The “will to power” is a concept developed by Friedrich Nietzsche. This concept describes the force, which is, in Nietzsche’s view, the major driving force of human beings – the will to be superior, to reach the maximum on own life, to achieve the highest results. Will to power, according to Nietzsche, is a fundamental psychological drive for domination which is stronger than other human motivations, and sometimes is even strong than the will to live (Deleuze, 2006). Nietzsche considered two types of manifestation of the will to power: external and internal (Deleuze, 2006). Externally will to power is often manifested in aggression and domination, while internal manifestation of will to power leads to sublimations of will into self-control and self-mastery. From a deeper perspective, Nietzsche viewed the will to power as the major driving force of change in this world, and the universe is made of and driven by wills.
Alfred Adler, a well-known psychotherapist and doctor, also discussed the concept of the will to power in his works, but viewed it as a manifestation of neurotic personality with an inferiority complex (Weckowitz & Liebel-Weckowitz, 1990). Adler created his theory of individual psychology basing on individual beliefs and perceptions, and on the effect of the behavior of an individual on other people. Three principles of Adlerian approach are holism, purposiveness and social interest (Weckowitz & Liebel-Weckowitz, 1990).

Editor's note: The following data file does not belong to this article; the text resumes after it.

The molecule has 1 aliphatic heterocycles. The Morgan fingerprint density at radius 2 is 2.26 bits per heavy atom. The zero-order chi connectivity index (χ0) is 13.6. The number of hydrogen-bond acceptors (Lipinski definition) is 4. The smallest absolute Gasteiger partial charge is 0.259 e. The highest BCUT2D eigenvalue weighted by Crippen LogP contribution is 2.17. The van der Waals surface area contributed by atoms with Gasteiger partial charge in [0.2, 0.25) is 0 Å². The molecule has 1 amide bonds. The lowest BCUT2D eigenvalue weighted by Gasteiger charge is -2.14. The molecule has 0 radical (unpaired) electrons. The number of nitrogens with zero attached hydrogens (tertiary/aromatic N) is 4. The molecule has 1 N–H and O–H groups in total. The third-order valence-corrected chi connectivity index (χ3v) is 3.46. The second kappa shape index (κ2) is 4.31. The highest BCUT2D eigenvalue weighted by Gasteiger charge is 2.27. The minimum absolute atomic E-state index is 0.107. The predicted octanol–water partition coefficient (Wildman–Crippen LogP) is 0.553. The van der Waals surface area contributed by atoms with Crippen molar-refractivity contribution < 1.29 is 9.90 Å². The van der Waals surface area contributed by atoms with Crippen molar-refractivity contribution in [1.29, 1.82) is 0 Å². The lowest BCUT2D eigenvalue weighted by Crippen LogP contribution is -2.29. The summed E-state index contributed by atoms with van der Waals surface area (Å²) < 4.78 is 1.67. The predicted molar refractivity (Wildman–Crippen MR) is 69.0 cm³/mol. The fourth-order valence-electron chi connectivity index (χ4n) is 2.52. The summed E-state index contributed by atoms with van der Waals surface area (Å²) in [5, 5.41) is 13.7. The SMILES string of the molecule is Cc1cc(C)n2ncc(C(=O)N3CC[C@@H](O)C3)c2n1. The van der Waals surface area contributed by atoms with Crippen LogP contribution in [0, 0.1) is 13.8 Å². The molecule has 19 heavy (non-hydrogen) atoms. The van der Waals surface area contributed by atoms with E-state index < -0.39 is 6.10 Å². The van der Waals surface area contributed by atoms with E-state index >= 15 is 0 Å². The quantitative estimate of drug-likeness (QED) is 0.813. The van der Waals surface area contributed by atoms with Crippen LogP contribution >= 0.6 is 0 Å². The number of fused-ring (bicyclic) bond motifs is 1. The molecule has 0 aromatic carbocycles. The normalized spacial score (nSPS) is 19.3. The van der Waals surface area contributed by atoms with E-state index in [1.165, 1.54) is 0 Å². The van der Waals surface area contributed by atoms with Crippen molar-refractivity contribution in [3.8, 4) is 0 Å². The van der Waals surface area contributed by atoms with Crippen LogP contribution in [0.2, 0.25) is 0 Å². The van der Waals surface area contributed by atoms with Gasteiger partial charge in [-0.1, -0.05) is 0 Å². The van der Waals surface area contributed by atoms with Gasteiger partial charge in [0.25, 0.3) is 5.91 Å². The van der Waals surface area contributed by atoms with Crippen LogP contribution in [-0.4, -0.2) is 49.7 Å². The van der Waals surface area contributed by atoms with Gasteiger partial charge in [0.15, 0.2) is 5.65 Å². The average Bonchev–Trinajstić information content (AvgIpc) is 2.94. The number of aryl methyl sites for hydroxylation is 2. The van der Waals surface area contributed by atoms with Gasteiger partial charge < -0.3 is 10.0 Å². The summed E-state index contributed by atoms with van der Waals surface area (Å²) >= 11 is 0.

In Adler’s model, the will to power (the drive for superiority) was the consequence of individual neuroticism; the strength of will to power, according to Adler, depended on the strengths of neurotic feelings of inferiority (Weckowitz & Liebel-Weckowitz, 1990). Adler stated that the major driving force of human nature was the desire to be part of human community, the desire to belong and to feel worthwhile (Weckowitz & Liebel-Weckowitz, 1990). Adler’s concept is wider than Nietzsche’s, and this concept more accurately describes the existing society: there are many people who are not interested in dominating and do not strive to be the best in self-mastery or in some other sphere, but simply fulfill their duties and live modest lives.
Deleuze, G. (2006). Nietzsche and Philosophy. Continuum.
Weckowitz, T.E. & Liebel-Weckowitz, H. (1990). A History of Great Ideas in Abnormal Psychology. Elsevier.